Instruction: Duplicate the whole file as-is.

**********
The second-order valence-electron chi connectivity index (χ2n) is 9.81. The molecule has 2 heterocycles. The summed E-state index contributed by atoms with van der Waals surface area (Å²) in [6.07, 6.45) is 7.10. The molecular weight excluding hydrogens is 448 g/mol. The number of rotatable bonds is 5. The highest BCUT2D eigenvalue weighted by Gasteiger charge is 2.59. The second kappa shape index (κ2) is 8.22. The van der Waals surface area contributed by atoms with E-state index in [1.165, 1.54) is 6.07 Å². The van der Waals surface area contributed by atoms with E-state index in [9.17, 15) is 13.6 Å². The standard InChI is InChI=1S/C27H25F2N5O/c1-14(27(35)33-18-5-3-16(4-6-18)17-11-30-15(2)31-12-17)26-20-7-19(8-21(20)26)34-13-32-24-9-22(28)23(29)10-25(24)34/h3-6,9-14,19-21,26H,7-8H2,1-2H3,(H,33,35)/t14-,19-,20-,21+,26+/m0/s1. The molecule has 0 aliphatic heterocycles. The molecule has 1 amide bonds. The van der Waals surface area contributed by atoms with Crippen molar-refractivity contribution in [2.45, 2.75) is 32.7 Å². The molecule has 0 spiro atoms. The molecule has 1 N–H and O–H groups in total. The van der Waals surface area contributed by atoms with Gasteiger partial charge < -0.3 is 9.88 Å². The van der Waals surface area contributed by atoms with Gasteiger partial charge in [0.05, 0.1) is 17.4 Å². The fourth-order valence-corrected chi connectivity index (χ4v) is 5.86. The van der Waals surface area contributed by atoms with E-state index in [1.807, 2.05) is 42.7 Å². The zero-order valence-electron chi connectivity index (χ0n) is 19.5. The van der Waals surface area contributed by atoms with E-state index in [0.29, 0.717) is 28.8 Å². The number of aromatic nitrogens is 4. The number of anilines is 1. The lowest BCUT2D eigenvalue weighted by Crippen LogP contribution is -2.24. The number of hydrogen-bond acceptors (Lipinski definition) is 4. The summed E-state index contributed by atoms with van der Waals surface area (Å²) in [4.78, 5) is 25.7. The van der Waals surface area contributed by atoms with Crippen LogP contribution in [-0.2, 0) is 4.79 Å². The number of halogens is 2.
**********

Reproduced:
The second-order valence-electron chi connectivity index (χ2n) is 9.81. The molecule has 2 heterocycles. The summed E-state index contributed by atoms with van der Waals surface area (Å²) in [6.07, 6.45) is 7.10. The molecular weight excluding hydrogens is 448 g/mol. The number of rotatable bonds is 5. The highest BCUT2D eigenvalue weighted by Gasteiger charge is 2.59. The second kappa shape index (κ2) is 8.22. The van der Waals surface area contributed by atoms with E-state index in [1.165, 1.54) is 6.07 Å². The van der Waals surface area contributed by atoms with E-state index in [9.17, 15) is 13.6 Å². The standard InChI is InChI=1S/C27H25F2N5O/c1-14(27(35)33-18-5-3-16(4-6-18)17-11-30-15(2)31-12-17)26-20-7-19(8-21(20)26)34-13-32-24-9-22(28)23(29)10-25(24)34/h3-6,9-14,19-21,26H,7-8H2,1-2H3,(H,33,35)/t14-,19-,20-,21+,26+/m0/s1. The molecule has 0 aliphatic heterocycles. The molecule has 1 amide bonds. The van der Waals surface area contributed by atoms with Crippen molar-refractivity contribution in [2.45, 2.75) is 32.7 Å². The molecule has 0 spiro atoms. The molecule has 1 N–H and O–H groups in total. The van der Waals surface area contributed by atoms with Gasteiger partial charge < -0.3 is 9.88 Å². The van der Waals surface area contributed by atoms with Gasteiger partial charge in [0.05, 0.1) is 17.4 Å². The fourth-order valence-corrected chi connectivity index (χ4v) is 5.86. The van der Waals surface area contributed by atoms with E-state index in [1.807, 2.05) is 42.7 Å². The zero-order valence-electron chi connectivity index (χ0n) is 19.5. The van der Waals surface area contributed by atoms with E-state index in [0.29, 0.717) is 28.8 Å². The number of aromatic nitrogens is 4. The number of anilines is 1. The lowest BCUT2D eigenvalue weighted by Crippen LogP contribution is -2.24. The number of hydrogen-bond acceptors (Lipinski definition) is 4. The summed E-state index contributed by atoms with van der Waals surface area (Å²) in [4.78, 5) is 25.7. The van der Waals surface area contributed by atoms with Crippen LogP contribution in [-0.2, 0) is 4.79 Å². The number of halogens is 2.